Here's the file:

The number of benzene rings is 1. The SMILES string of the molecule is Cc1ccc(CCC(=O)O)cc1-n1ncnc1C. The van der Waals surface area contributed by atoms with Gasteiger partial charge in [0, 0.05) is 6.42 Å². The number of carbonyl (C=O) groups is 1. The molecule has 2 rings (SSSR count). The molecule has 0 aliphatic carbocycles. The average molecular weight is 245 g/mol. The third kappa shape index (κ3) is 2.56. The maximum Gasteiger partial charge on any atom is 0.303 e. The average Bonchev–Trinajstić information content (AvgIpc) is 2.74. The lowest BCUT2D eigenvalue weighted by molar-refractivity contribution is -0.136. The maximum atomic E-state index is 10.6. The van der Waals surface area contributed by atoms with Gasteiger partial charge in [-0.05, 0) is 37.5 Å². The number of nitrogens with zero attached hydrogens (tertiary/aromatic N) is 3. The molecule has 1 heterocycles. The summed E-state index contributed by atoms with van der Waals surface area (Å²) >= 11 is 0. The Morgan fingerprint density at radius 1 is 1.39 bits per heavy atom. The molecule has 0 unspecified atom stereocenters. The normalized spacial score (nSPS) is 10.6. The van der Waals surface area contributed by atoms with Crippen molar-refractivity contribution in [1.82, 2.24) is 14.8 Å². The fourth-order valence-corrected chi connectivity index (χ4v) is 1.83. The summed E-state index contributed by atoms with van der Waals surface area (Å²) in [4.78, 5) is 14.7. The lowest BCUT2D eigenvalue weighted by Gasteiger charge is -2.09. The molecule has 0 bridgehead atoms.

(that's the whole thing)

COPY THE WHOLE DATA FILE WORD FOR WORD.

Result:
The number of benzene rings is 1. The SMILES string of the molecule is Cc1ccc(CCC(=O)O)cc1-n1ncnc1C. The van der Waals surface area contributed by atoms with Gasteiger partial charge in [0, 0.05) is 6.42 Å². The number of carbonyl (C=O) groups is 1. The molecule has 2 rings (SSSR count). The molecule has 0 aliphatic carbocycles. The average molecular weight is 245 g/mol. The third kappa shape index (κ3) is 2.56. The maximum Gasteiger partial charge on any atom is 0.303 e. The average Bonchev–Trinajstić information content (AvgIpc) is 2.74. The lowest BCUT2D eigenvalue weighted by molar-refractivity contribution is -0.136. The maximum atomic E-state index is 10.6. The van der Waals surface area contributed by atoms with Gasteiger partial charge in [-0.05, 0) is 37.5 Å². The number of nitrogens with zero attached hydrogens (tertiary/aromatic N) is 3. The molecule has 1 heterocycles. The summed E-state index contributed by atoms with van der Waals surface area (Å²) >= 11 is 0. The Morgan fingerprint density at radius 1 is 1.39 bits per heavy atom. The molecule has 0 unspecified atom stereocenters. The normalized spacial score (nSPS) is 10.6. The van der Waals surface area contributed by atoms with Crippen molar-refractivity contribution in [1.82, 2.24) is 14.8 Å². The fourth-order valence-corrected chi connectivity index (χ4v) is 1.83. The summed E-state index contributed by atoms with van der Waals surface area (Å²) in [4.78, 5) is 14.7. The lowest BCUT2D eigenvalue weighted by Gasteiger charge is -2.09. The molecule has 0 bridgehead atoms.